treanorm@ballardspahr.com | 215.864.8131 | view full bio

Mary focuses her practice on white collar matters and complex commercial litigation. She advises clients on BSA and AML matters, including government and internal investigations. She also counsels financial institutions on SAR filings and confidentiality requirements. Prior to joining Ballard Spahr, Mary worked for a Washington, D.C. law firm, representing clients in market manipulation and failure to supervise enforcement actions brought by the CFTC and FERC. She also advised financial institutions on compliance with the Dodd-Frank Act and corresponding agency regulations.

 

FinCEN Cites Low Risk of Money Laundering and High Regulatory Burden of Rule

On September 7, 2018, the Financial Crimes Enforcement Network (“FinCEN”) issued permanent exceptive relief (“Relief”) to the Beneficial Ownership rule (“BO Rule”) that further underscores the agency’s continued flexibility and risk-based approach to the BO Rule.

Very generally, the BO Rule — effective as of May 11, 2018, and about which we repeatedly have blogged (see here, here and here) — requires covered financial institutions to identify and verify the identities of the beneficial owners of legal entity customers at account opening. FinCEN previously stated in April 3, 2018 FAQs regarding the BO Rule that a “new account” is established – thereby triggering the BO Rule – “each time a loan is renewed or a certificate of deposit is rolled over.” As a result, even if covered financial institutions already have identified and verified beneficial ownership information for a customer at the initial account opening, the institutions still must identify and verify that beneficial ownership information again – and for the same customer – if the customer’s account has been renewed, modified, or extended.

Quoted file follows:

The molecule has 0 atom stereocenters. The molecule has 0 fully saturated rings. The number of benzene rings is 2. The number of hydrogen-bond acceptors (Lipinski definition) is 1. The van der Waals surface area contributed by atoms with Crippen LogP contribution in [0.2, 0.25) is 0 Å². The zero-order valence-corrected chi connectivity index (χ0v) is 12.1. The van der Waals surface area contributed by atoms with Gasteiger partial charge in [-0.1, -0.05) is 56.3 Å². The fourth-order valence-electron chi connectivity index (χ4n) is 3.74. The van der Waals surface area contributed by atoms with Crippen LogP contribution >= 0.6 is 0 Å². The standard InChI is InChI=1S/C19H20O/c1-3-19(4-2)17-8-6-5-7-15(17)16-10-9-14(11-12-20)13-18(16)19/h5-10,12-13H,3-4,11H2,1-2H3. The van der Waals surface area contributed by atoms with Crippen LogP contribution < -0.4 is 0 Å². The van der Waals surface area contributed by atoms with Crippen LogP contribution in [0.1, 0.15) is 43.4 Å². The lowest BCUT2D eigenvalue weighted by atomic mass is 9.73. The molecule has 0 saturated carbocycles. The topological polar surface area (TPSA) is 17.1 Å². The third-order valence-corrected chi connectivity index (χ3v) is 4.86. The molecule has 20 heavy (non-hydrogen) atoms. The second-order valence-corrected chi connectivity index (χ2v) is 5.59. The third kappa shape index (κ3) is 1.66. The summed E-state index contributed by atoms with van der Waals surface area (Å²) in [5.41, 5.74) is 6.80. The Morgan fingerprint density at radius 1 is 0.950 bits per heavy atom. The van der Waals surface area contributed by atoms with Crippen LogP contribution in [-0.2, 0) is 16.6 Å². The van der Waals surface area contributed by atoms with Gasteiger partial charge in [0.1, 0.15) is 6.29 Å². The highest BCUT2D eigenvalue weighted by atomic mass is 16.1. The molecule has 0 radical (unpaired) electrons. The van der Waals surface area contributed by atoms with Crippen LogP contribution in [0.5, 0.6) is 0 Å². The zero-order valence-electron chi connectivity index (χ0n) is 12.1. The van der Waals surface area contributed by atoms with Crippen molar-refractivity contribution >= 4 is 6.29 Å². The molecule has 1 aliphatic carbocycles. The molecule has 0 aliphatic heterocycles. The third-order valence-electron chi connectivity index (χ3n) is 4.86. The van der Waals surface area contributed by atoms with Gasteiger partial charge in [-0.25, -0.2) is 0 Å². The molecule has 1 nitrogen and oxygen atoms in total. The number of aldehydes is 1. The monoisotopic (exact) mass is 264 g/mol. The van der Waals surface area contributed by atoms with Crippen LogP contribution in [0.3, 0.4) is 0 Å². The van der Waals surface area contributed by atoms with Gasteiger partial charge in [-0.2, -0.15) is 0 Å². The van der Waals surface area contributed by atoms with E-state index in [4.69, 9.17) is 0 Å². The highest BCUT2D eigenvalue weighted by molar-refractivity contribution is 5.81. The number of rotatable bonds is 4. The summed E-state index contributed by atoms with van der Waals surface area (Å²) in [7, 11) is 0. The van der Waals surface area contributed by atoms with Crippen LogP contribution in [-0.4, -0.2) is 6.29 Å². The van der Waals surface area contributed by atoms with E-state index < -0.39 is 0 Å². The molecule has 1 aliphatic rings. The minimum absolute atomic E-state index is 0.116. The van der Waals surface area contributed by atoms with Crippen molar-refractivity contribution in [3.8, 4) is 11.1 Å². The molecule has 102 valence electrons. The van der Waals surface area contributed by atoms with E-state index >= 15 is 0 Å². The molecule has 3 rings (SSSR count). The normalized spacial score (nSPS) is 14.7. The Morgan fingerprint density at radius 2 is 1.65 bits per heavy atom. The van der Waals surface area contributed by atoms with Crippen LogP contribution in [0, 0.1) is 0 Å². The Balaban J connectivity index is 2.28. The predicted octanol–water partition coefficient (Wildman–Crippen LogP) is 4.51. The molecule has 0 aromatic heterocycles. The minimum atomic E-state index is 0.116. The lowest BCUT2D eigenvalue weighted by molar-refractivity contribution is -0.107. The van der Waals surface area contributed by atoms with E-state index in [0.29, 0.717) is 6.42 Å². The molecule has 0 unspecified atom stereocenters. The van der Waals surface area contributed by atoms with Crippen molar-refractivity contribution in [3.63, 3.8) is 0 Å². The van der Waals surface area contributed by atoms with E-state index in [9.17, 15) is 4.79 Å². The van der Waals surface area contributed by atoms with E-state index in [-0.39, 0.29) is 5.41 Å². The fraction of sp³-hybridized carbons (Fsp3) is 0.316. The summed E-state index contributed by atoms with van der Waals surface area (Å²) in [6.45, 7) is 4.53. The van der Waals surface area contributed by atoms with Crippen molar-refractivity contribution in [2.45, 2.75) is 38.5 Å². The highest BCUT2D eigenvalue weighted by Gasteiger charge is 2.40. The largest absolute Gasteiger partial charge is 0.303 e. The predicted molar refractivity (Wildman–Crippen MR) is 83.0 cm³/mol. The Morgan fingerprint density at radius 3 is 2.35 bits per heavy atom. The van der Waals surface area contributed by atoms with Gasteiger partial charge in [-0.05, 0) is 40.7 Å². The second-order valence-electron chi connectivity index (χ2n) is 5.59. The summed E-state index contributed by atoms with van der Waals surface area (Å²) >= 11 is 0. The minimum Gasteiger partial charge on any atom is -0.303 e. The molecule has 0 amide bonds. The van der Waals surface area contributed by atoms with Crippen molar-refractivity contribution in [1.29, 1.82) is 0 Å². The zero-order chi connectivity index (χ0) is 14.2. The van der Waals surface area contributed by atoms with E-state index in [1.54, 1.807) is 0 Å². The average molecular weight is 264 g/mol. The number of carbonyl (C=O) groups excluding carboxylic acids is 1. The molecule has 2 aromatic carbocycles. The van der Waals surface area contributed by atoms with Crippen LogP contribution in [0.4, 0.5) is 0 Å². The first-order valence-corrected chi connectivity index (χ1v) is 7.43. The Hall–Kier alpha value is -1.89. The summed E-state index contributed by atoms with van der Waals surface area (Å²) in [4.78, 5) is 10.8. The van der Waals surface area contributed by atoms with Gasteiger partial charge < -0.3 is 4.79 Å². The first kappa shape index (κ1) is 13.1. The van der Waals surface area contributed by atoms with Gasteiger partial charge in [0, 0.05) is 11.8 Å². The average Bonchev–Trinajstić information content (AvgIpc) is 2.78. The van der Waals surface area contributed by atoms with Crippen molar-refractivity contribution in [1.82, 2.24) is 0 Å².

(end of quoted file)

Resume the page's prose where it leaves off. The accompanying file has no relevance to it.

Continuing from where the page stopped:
However, the Relief now excepts application of the BO Rule when legal entity customers open “new accounts” through: (1) a rollover of a certificate of deposit (CD); (2) a renewal, modification, or extension of a loan, commercial line of credit, or credit card account that does not require underwriting review and approval; or (3) a renewal of a safe deposit box rental. The Relief does not apply to the initial opening of any of these accounts.

The Relief echoes the exceptive relief from the BO Rule granted by FinCEN on May 11, 2018 to premium finance lenders whose payments are remitted directly to the insurance provider or broker, even if the lending involves the potential for a cash refund. Once again, although the Relief is narrow, FinCEN’s explanation for why the excepted accounts present a low risk for money laundering is potentially instructive in other contexts. Continue Reading FinCEN Issues Exceptive Relief from Beneficial Ownership Rule to Certain Account Renewals

In the wake of this week’s revelations of years-long and significant alleged money laundering failures involving ING Bank and Danske Bank, European regulators have circulated a confidential “reflection paper” warning national governments and the European Parliament about shortcomings in the European Union’s (“EU”) anti-money laundering (“AML”) efforts and providing recommendations to strengthen these efforts.  The reflection paper recommends centralizing the enforcement of AML rules through a powerful new EU authority to ensure that banks implement background checks and other AML measures, and setting a deadline for the European Central Bank to reach agreement with national authorities to allow for the sharing of sensitive data.

Continue Reading Recent Nordic Scandals Involving ING Bank and Danske Bank Underscore the European Union’s Vulnerabilities to Money Laundering

Director Blanco Emphasizes Investigatory Leads and Insights Into Illicit Activity Trends Culled from Nationwide BSA Data

As we just blogged, Financial Crimes Enforcement Network (“FinCEN”) Director Kenneth Blanco recently touted the value of Suspicious Activity Reports (“SARs”) in the context of discussing anti-money laundering (“AML”) enforcement and regulatory  activity involving digital currency.  Shortly thereafter, Director Blanco again stressed the value of SARs, this time during remarks before the 11th Annual Las Vegas Anti-Money Laundering Conference and Expo, which caters to the AML concerns of the gaming industry.